I know it would be ideal to be sharing heart-healthy, low calorie recipes with you for holiday celebrations, but we have some yummy family favorites that are at least an improvement over the standard options without being really non-fat or low cal. Last week’s date bar recipe—with dates and oats—is a big step up from candy, and today’s recipe, pumpkin bars—with pureed pumpkin—is healthier than traditional cakes or brownies. Besides, they taste great and are always a hit at potlucks and parties!
(makes 24 medium or 48 small bars)
1. Preheat oven to 350°F.
2. In a large mixing bowl, combine:
1 15-oz can pumpkin
1 and 2/3 cups granulated white sugar
2 cups flour
2 teaspoons baking powder
1 teaspoon baking soda
1/2 cup canola (or other cooking) oil
1/2 cup softened butter
2 teaspoons cinnamon
1/8 teaspoon ground allspice
1/8 teaspoon ground cloves
3. Beat until smooth and then pour batter into a well greased, large cookie sheet and bake for 25 minutes or until done. My pan is 17″ by 11″ and the pumpkin batter fits perfectly. A large jelly roll pan also works. If you use a smaller cookie sheet, it won’t all fit without overflowing and burning as it bakes. It can also be baked in a 9″ by 13″ pan, but this makes the bars very thick, and they’d have to be baked longer. (Not to mention, you’d also have super thick frosting with less surface area.) Test it for done-ness just like any cake: It’s done when the top is golden brown, the edges start to pull away from the sides of the pan, and the top springs back when touched gently (or a toothpick inserted into the middle comes out not wet).
4. When cooled (but it can be still warm) frost with:
Cream Cheese Frosting
Combine in mixer:
5 cups confectioner’s (powdered) sugar
1/2 cup softened butter
8 oz. softened creamed cheese
1 teaspoon vanilla
2 tablespoons milk or cream
Whip in mixer until fluffy, and then spread. The frosting will be quite soft, so use just 1 tablespoon milk if you want it to be thick. (I like it soft because it spreads easier). After frosting, sprinkle a little more cinnamon on the top.
Serve whenever. Warm with ice cream is amazing, but it doesn’t really need ice cream to be great because it’s so moist on its own. If you have a lot left over, refrigerate after the first day or so to retain freshness and consistency.
“O come, let us sing unto the Lord: let us make a joyful noise to the rock of our salvation.2 Let us come before his presence with thanksgiving, and make a joyful noise unto him with psalms.3 For the Lord is a great God, and a great King above all gods.4 In his hand are the deep places of the earth: the strength of the hills is his also.5 The sea is his, and he made it: and his hands formed the dry land.6 O come, let us worship and bow down: let us kneel before the Lord our maker.7 For he is our God; and we are the people of his pasture, and the sheep of his hand. To day if ye will hear his voice,8 Harden not your heart, as in the provocation, and as in the day of temptation in the wilderness:9 When your fathers tempted me, proved me, and saw my work.10 Forty years long was I grieved with this generation, and said, It is a people that do err in their heart, and they have not known my ways:11 Unto whom I sware in my wrath that they should not enter into my rest.” May we come before God’s presence with thanksgiving this holiday season and find our rest in Him!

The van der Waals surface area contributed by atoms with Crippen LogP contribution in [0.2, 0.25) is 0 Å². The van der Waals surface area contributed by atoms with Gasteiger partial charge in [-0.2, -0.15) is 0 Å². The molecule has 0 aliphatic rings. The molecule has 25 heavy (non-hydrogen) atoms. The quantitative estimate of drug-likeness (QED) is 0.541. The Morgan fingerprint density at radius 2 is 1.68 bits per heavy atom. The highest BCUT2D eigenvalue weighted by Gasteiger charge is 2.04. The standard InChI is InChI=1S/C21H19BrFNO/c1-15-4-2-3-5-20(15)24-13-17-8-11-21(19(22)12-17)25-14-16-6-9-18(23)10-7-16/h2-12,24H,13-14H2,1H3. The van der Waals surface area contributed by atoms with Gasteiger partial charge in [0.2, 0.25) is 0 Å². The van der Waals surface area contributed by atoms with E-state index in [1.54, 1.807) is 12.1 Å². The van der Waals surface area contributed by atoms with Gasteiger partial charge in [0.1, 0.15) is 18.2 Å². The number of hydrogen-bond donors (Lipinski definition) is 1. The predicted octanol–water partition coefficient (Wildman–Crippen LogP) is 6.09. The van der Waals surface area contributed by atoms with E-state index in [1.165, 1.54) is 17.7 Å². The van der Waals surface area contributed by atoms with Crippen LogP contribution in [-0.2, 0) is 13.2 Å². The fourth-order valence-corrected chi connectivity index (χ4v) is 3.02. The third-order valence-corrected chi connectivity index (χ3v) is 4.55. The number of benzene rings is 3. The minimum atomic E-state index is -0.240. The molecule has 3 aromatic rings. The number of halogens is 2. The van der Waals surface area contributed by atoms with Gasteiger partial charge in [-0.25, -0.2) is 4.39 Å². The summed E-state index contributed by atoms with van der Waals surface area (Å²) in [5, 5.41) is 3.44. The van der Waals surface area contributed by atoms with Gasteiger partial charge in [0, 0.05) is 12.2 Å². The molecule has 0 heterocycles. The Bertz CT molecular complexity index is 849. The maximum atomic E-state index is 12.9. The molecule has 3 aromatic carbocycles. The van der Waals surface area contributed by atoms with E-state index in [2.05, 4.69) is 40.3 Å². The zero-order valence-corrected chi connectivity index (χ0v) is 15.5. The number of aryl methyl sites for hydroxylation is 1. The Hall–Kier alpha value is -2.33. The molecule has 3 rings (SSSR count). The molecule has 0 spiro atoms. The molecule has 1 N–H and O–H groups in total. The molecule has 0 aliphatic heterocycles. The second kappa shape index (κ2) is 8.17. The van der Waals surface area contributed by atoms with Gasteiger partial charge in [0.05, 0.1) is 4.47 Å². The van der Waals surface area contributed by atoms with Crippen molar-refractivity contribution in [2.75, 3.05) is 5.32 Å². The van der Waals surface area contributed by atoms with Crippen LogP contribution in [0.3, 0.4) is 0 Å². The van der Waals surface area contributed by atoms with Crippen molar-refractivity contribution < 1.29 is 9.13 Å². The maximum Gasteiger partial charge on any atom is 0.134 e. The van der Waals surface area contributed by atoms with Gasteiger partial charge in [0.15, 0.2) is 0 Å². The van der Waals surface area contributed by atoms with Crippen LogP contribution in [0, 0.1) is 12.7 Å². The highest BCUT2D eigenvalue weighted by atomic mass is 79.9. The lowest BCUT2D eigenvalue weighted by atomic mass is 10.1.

Although we think of Thanksgiving as a day to thank God for life and abundant sustenance, the abundance is only true for some of us, and what we think of as the first “Thanksgiving,” celebrated by the Pilgrims back in 1621, was actually a very stressful occasion when 90 Indians showed up uninvited to attend the festivities of the 53 surviving Puritans who had managed to last through the first year of life in the new world. The festivities lasted three days and had a frightening impact on the precious stores of corn and staples that the Pilgrims were depending on to help them survive the upcoming winter. Nevertheless, as an act of goodwill and faith, the Pilgrims shared what they had, played games with the Indians, accepted the 5 deer that the Indians brought to add to the feasts, and stopped worrying about survival long enough to embrace the Indians and rejoice together in God’s care. Such was the faith and hospitality of our forefathers, and such was the forbearance and goodwill of the Native Americans, who could easily have killed all the Pilgrims that day had they wanted to! My earnest prayer is that every person who reads this has enough to eat today, although I read frightening statistics on those who suffer. In Grand Rapids, anybody can get a good, hot Thanksgiving dinner at Mel Trotter Rescue Mission or Guiding Light Mission down town. I remember about fifteen years ago (when our kids were younger and we had a family band) providing music for Mel Trotter’s free dinner. Over 2,000 turkey dinners were served at the DeVos Convention Center. I’m not sure how many cities are that organized and charitable, but I pray that today people will reach out in faith and hope to embrace those around them who are spiritually and physically needy. God will provide if we faithfully follow his leading, even during scary times, like the very first Thanksgiving! By the way, I recently finished listening to a fascinating book by Nathaniel Philbrick called Mayflower, which was among the finalists for a Pulitzer Prize. If you’re interested in American history, this carefully documented account traces the journey of the Puritans, detailing the perils and conflicts that began before their cramped crossing of the Atlantic crammed into the 4-foot-high middle deck of the Mayflower . . . and all the way through the terribly destructive King Philip’s War (1675-1678). Although studying history dispels any illusions of universal peace and goodwill among any nation or tribe, it does have the effect of making me even more appreciative of the relative peace and security in America and around the world today. Despite the terrible accounts of persecution, murder, and war, the entire world is slowly becoming statistically less aggressive and murderous, with fewer violent deaths per capita than earlier times in history (according to the studies of psychologist Steven Pinker). In reflecting on the “why” of this, it occurred to me that it may be the result of the Kingdom of God coming to earth in the person of Christ, who is the Prince of Peace, and the calming effect of true believers (not all those who pose as Christians but are really wolves in sheep’s clothing and destructive) who are “salt and light” in the world. Just one thought, but a happy one! Well, throughout American history—and world history—we have innumerable reasons to be thankful, so I just want to say, “Thank you, Father!”